Secretary of the Interior Bruce Babbitt (Pugsley Medal 2000) remarked, "I was struck by the extraordinary skill he has in defusing problems and winning people's confidence" and commented on his "energy, commitment and leadership ability." Another peer observed, "He has a born sense of what the Park Service is all about, at the same time, he stays close and involved with the individual parks." Stanton worked with Laurance Rockefeller (Pugsley Medal 2004) for over 30 years on resource protection programs at many national park units, especially at Grand Teton, Virgin Islands, and the Marsh-Billings-Rockefeller National Historical Park. In a letter to President Clinton, in support of his nomination for the director position, Rockefeller noted Stanton's leadership: "In his capacity as Field Director of the National Capital Region, he has been an outstanding example of a Park Service executive working in an urban area with sensitivity and good judgment." Also, Dr. Dorothy I Height, chair and president emeritus of the National Council of Negro Women, in her letter to President Clinton noted: "He has distinguished himself by bringing into whatever he does, respect for the great diversity of people and equal concern for advancing the purposes and goals of the National Park Service."
As a career professional in the NPS, Stanton had intimate knowledge of all facets of the organization, close ties with its stakeholders, and a clear understanding of the oversight role of Congress. Most directors who preceded and succeeded him came from "outside" the NPS and so lacked the depth of knowledge which Stanton possessed and immediate respect of both career staff and park service advocates of the agency which were afforded to him.
Under Stanton's leadership, the NPS budget increased by 28% and major park preservation and visitor service programs were initiated including the National Resource Challenge, (NRC), Public Land Corps, and co-sponsorship of the Save America's Treasures Program. The NRC resulted in the NPS science and Natural Resource Management program budget being increased from $80 million to $140 million over the following four years. He launched an aggressive recruiting initiative, which included a cultural diversity interns program, to bring women and minorities into agency roles. For example, the number of minorities employed in summer seasonal jobs increased by 31% in 1998. Throughout his career, Stanton has been a role model and an inspiration to many, especially African-Americans. It has been observed that the NPS remains alien to many African-Americans and members of other minority groups. Among Stanton's goals as director, was to make the NPS more relevant to urban dwellers, especially non-whites.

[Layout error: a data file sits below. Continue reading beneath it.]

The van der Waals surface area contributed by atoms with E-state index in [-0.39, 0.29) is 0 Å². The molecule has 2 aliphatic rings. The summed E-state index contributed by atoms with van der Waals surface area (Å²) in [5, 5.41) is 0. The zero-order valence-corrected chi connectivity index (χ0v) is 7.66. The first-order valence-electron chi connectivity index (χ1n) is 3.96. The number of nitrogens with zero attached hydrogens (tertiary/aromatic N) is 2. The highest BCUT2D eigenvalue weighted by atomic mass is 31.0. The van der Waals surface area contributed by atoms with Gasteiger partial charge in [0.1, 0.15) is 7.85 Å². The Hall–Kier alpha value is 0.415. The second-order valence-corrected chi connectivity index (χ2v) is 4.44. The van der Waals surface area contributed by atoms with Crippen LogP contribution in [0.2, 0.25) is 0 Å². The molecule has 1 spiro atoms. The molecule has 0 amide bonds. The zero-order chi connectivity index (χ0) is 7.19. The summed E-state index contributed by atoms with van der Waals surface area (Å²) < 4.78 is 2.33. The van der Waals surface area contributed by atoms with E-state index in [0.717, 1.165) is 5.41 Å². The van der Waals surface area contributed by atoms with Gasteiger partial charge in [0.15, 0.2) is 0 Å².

What I believe is one of the major challenges of the Park Service is to convey the significance of these parks. As more information is made available and more educational opportunity becomes available to people irrespective of their economic, social, ethnic or racial backgrounds, the greater their appreciation will be for their own heritage...Philosophically, it's just a matter of the Park Service reaching out to all sectors of the community to make sure every citizen has the opportunity to learn a little bit more and increase appreciation of his or her own heritage as perceived in the national parks.
Nine new park units and six national heritage areas were authorized during his tenure, many of which were intended to reflect the cultures and histories of minority groups because Stanton noted; "They won't see much value in preserving public lands to which they have little connection. We have a responsibility to preserve and interpret those areas that speak to the contributions that all Americans made to the growth of the nation."
The challenges with which Stanton was confronted in his youth led to a life-long passion. "I insisted, that young people, especially those in the inner city, be involved in our programs. I underscored it as a priority. It is the accomplishment I am most proud of." Invariably, he ended his speeches with a quotation from Dr. Mary McLeod Bethune, "I leave you finally, a responsibility to our people. The world around us really belongs to youth, for youth will take over its future management. Our children must never lose their zeal for building a better world."
Stanton has been the recipient of four honorary doctorate degrees from Huston-Tillotson; Unity College, Maine; Southern University, Baton Rouge; and from Texas A&M University. The Texas A&M citation noted, "This recognition is in tribute to your distinguished and pioneering professional career in the National Park Service and as a lifelong conservationist, advocate for diversity, and champion for education." He kept close ties with his alma mater, supporting the Bethel L. Stanton scholarship named in memory of his mother, and facilitating internship and post-graduation job opportunities for the college's students with the NPS.
After he retired as director in 2001, Stanton accepted academic positions teaching graduate students as the Dorothy McCluskey visiting fellow in Conservation at the Yale School of Forestry and Environmental Studies, as senior fellow in the Department of Recreation, Park and Tourism Sciences at Texas A&M University, and as visiting professor in the History Department at Howard University. He also served as a consultant for the Natural Resource Council of America and from 2001- 2003 was the IUCN's ambassador for the 5th World Parks Congress that was held in Durban, South Africa, in September 2003. He currently serves on the board of directors of several national conservation and youth-serving organizations.
Stanton's technical and leadership abilities are reinforced by his effervescent personality which exudes warmth, sincerity and enthusiasm. Despite his accomplishments and the accolades he has received, Stanton remains an unostentatious, modest and humble man. Noble Samuel, former National Park Service and U.S. Virgin Islands government official noted, "Bob never boasted about himself or what he wanted to do. He just did it." Ira Hutchison (Pugsley Medal 1997), one of his peers in the NPS observed, "Bob has consistently exhibited courage and humility; aggressiveness and compassion; and a startling capacity to make those he leads and those he serves, respect, trust and follow him, always holding him in the highest esteem."
McDonnell, J.A. (2006) Oral history interview with Robert G. Stanton. Washington DC: National Park Service Park History Program.